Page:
Chad Brown and Seth Klarman stuck to their guns on Early Voting, their precocious 3-year-old, and their strategy paid off when the colt captured the 147th Preakness Stakes on Saturday at venerable Pimlico Race Course in steamy Baltimore.
Early Voting went to the front at the head of the stretch and outlasted race favorite Epicenter by 1 1/4 lengths.
Early Voting is trained by Brown and owned by Klarman and went off as the 5-1 third choice in the race behind Epicenter and the filly Secret Oath.
Jose Ortiz rode the winner, which covered the 1 3/16-mile race in a time of 1:54.54 on a fast track. It’s the first Preakness victory for Ortiz, who won the 2017 Eclipse Award for the nation’s top thoroughbred jockey.
The Preakness carries a total purse of $1.65 million, with the winner earning 60 percent ($990,000).
Early Voting was pressing second though the first 3/4 of the race behind a moderate pace set by Armagnac. Early Voting took charge as the horses turned for home as Armagnac faded. Epicenter rallied from the back of the pack on the inside and Secret Oath wheeled to the outside to find room to chase Early Voting.
Early Voting tired in the deep stretch and veered toward the rail but was too far clear of Epicenter to affect the latter’s run to the wire.
Epicenter held on for second, with longshot Creative Minster third and Secret Oath fourth.
Early Voting’s connections opted to skip the Kentucky Derby and point their horse to the Preakness. Klarman grew up just a few blocks from Pimlico, and it was his 65th birthday, setting off a wild celebration.
“Chad and Seth deserve all the credit,” Ortiz said afterward. “They had enough points to run in the Derby, and it’s very hard to get owners to pass on that race. They did right by the horse — I don’t think Early Voting was seasoned enough to run in a 20-horse field. They proved that they were right today.”
Early Voting followed the pattern set by Brown and Klarman five years ago when Cloud Computing won the Preakness after not running in the Kentucky Derby. There has been plenty of debate about whether horses that don’t race in the Run for the Roses should be allowed to compete against those that went through that gauntlet.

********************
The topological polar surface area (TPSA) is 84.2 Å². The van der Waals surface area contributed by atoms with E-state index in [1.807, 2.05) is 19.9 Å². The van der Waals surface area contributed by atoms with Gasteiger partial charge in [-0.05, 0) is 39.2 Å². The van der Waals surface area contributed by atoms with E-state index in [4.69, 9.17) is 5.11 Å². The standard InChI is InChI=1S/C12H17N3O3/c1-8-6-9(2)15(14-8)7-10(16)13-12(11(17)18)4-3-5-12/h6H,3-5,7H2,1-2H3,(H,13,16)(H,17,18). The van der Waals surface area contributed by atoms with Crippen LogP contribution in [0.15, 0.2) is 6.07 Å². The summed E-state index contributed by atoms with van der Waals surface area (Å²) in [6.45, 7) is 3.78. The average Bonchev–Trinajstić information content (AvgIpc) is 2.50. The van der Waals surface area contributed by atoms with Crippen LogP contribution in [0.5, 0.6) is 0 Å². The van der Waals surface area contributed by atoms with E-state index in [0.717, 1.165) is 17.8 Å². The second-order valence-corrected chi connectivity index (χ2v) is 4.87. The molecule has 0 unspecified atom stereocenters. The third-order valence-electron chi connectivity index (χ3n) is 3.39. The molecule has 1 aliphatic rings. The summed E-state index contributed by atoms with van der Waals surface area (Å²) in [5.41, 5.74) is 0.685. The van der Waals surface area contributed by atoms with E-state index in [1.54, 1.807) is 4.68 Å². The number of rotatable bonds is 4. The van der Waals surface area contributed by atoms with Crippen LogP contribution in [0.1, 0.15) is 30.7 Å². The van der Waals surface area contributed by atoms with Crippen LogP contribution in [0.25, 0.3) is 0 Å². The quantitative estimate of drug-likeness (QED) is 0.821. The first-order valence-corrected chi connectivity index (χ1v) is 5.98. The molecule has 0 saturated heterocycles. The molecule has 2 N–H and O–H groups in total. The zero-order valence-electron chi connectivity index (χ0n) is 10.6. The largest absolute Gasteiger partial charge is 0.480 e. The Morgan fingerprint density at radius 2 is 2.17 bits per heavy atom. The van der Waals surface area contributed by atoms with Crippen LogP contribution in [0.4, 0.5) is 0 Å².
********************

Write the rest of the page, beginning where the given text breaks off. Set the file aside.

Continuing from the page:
“We had a similar game plan to that coming in here, and Jose executed it beautifully,” Brown said. “Honestly, I was never worried. Once we had a good target, I actually preferred (the pace). “It’s such a memorable win for Seth as our second Preakness. it’s just beautiful when a plan comes together.”
The Preakness was just the fourth race for Early Voting, who won the Grade 3 Withers Stakes on Feb. 22 at Aqueduct Racetrack in New York in just his second start. He then finished a close runner-up in the Grade 2 Wood Memorial, also at Aqueduct.
“Winning the Preakness once was like the dream of a lifetime and winning twice is beyond belief,” Klarman said. “It’s an extraordinary experience — give all the credit to Chad for getting the horse here and ready to run a big race and of course to Jose, who rode a masterful race.”
Brown has won the Eclipse Award for training four times, most recently in 2019.
Kentucky Derby longshot winner Rich Strike did not run in the Preakness, the middle jewel of the Triple Crown for thoroughbred 3-year-old horses.
His connections opted to wait to bring him back to competition in the Belmont Stakes on June 11 in New York. Rich Strike’s absence assured that there would not be a Triple Crown for the 42nd time in the past 44 years.
Brown and Klarman both said it’s unlikely that Early Voting would run in the Belmont Stakes, as the 1 1/2-mile distance of that race would likely be too long for their horse.
–Field Level Media
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